Why Are People Going To The ER?

Let’s look at one state, for example. Last month, Maryland released a report that stated opioid-related deaths had quadrupled since 2010. They also stated that deaths related to fentanyl increased 38-fold. The Washington post reported that the state saw 694 drug and alcohol related deaths in 2016, which is extremely alarming compared to 2015 with 393 deaths.

This trend is common across the country. Fentanyl is the lead culprit in overdose deaths. Fentanyl-related synthetic opioids can be up to 10,000 times stronger than morphine, which often takes drug users by surprise. These synthetic painkillers are being used to strengthen and dilute street heroin in order to create more profit. Dealers use these drugs because they are cheaper and easier to obtain than real heroin.

Fentanyl causes severe overdose complications which sometimes are irreversible. The opioid blocker naloxone, also known as Narcan, is used to treat an opioid overdose by blocking the painkiller’s effects on the brain. With fentanyl-related overdoses, Narcan is often not enough. Many first responders have documented 3 or more Narcan injections before pronouncing a patient dead.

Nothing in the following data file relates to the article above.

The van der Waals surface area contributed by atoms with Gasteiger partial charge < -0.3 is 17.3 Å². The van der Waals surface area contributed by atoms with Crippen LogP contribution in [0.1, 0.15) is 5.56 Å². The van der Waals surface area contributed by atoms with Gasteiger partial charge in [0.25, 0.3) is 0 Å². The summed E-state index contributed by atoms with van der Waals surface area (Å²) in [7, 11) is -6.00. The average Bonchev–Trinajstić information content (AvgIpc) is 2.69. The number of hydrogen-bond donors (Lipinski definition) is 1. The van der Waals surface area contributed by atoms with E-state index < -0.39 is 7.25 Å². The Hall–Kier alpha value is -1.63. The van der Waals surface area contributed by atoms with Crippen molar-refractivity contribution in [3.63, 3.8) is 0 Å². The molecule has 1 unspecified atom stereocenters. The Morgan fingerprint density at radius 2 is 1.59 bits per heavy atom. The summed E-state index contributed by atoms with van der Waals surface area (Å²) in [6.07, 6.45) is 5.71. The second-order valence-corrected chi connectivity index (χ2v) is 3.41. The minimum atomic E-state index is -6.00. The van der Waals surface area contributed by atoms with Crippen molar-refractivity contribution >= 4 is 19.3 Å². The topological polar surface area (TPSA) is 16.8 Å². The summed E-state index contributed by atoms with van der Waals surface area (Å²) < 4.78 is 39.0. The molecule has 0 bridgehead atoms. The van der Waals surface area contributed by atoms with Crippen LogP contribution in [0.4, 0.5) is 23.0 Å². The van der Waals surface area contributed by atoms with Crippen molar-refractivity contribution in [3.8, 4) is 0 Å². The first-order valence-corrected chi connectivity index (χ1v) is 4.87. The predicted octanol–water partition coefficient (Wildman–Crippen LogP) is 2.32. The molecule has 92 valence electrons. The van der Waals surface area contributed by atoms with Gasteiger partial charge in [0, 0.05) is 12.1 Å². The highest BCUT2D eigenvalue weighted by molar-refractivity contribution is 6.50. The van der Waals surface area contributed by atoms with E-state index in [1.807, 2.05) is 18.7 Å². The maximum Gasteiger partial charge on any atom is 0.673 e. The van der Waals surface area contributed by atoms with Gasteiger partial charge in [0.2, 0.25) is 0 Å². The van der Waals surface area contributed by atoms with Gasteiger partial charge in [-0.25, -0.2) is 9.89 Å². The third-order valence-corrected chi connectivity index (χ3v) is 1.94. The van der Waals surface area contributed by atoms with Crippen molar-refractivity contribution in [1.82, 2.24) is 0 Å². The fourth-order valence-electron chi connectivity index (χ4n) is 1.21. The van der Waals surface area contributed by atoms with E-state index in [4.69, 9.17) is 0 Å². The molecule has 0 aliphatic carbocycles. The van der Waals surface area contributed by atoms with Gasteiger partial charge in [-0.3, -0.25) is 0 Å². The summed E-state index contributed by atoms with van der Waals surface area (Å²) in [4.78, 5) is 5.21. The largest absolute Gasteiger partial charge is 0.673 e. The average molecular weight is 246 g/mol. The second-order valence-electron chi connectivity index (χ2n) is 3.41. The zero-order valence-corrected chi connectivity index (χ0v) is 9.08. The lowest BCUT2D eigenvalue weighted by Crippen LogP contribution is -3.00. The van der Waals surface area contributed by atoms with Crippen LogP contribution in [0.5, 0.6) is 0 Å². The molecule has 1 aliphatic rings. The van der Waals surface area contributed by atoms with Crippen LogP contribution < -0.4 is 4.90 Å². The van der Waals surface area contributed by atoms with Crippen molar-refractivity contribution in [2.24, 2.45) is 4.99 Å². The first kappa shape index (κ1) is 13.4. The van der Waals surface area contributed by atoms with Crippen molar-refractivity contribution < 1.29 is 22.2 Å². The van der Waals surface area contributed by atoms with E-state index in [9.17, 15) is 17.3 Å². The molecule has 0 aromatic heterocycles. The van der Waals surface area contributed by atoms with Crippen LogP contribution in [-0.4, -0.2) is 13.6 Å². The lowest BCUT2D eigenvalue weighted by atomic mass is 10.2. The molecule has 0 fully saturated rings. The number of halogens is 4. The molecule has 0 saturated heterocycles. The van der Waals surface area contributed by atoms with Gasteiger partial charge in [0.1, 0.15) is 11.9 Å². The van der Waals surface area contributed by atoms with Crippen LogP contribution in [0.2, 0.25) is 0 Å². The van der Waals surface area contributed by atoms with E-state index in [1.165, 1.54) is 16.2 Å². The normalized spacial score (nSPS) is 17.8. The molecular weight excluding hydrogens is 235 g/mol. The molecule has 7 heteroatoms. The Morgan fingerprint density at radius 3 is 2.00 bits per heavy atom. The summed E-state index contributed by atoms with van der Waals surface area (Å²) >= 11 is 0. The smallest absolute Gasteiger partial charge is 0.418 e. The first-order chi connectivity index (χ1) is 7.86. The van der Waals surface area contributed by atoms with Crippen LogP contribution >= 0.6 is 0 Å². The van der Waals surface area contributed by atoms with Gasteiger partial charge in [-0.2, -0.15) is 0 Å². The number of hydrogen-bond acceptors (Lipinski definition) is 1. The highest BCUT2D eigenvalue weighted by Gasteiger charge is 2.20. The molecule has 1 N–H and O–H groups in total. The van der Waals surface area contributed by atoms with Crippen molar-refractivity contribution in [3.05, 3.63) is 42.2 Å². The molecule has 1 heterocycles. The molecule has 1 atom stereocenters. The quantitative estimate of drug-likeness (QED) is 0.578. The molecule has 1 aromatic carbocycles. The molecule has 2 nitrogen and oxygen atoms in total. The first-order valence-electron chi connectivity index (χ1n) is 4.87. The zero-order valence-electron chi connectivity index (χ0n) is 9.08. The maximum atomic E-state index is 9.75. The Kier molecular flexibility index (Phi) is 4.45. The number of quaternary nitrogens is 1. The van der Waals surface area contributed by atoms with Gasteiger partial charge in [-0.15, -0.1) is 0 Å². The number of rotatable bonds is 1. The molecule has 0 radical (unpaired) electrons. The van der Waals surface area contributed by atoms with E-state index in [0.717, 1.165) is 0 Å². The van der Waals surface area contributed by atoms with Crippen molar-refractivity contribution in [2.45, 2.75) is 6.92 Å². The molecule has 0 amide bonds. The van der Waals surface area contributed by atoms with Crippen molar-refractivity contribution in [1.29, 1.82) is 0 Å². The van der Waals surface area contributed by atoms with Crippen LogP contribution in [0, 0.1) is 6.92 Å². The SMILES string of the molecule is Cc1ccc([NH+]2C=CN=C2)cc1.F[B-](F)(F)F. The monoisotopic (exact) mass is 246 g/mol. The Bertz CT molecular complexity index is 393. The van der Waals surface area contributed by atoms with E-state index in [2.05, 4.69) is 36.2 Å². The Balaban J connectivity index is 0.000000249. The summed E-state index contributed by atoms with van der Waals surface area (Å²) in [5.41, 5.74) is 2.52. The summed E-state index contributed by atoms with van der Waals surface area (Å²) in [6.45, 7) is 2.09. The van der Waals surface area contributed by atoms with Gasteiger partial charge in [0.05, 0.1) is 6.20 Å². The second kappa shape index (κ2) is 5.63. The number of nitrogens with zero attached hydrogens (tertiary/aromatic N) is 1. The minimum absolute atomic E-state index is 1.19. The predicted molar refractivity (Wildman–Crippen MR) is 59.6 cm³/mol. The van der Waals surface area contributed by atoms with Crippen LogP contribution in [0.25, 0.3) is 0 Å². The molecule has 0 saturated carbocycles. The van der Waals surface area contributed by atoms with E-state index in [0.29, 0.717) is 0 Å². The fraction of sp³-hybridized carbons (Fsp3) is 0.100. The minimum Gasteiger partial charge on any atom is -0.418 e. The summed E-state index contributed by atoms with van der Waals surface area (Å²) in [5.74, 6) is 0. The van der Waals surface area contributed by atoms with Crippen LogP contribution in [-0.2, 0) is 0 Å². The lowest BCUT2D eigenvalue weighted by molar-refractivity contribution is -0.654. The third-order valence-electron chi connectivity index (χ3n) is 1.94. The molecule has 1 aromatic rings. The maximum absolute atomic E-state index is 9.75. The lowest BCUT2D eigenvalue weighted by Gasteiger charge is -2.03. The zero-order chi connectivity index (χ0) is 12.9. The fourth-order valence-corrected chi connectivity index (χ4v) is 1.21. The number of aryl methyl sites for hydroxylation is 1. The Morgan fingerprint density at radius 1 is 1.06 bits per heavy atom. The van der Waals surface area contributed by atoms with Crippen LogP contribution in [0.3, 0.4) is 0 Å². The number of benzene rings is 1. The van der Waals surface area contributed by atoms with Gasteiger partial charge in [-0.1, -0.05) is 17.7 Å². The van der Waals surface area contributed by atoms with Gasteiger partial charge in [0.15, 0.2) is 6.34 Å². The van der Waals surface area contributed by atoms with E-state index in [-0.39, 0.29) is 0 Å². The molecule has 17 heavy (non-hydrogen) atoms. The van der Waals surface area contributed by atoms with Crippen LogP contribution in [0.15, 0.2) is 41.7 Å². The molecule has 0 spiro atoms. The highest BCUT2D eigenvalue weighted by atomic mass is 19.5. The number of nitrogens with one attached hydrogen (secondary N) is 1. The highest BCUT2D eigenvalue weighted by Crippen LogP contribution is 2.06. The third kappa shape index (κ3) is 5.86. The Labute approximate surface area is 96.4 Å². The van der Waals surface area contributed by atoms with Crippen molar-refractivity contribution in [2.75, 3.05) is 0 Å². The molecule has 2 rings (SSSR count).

patient in emergency room

What Will It Take to Change?

The opioid crisis is of extreme proportion, which will require extreme measures to control. Some states are beginning to declare the opioid addiction and overdose crisis a public health emergency, but that will not be enough to solve the issue. It is going to require federal action to truly address this epidemic.

Right now, the United States is in the middle of a controversial healthcare dilemma. The US Senate is in the process of devising a bill that very well could be detrimental to the addiction treatment industry. It is aimed at eliminating regulations that require insurance companies to offer mental health and addiction benefits, as well as Obama-era Medicaid expansion.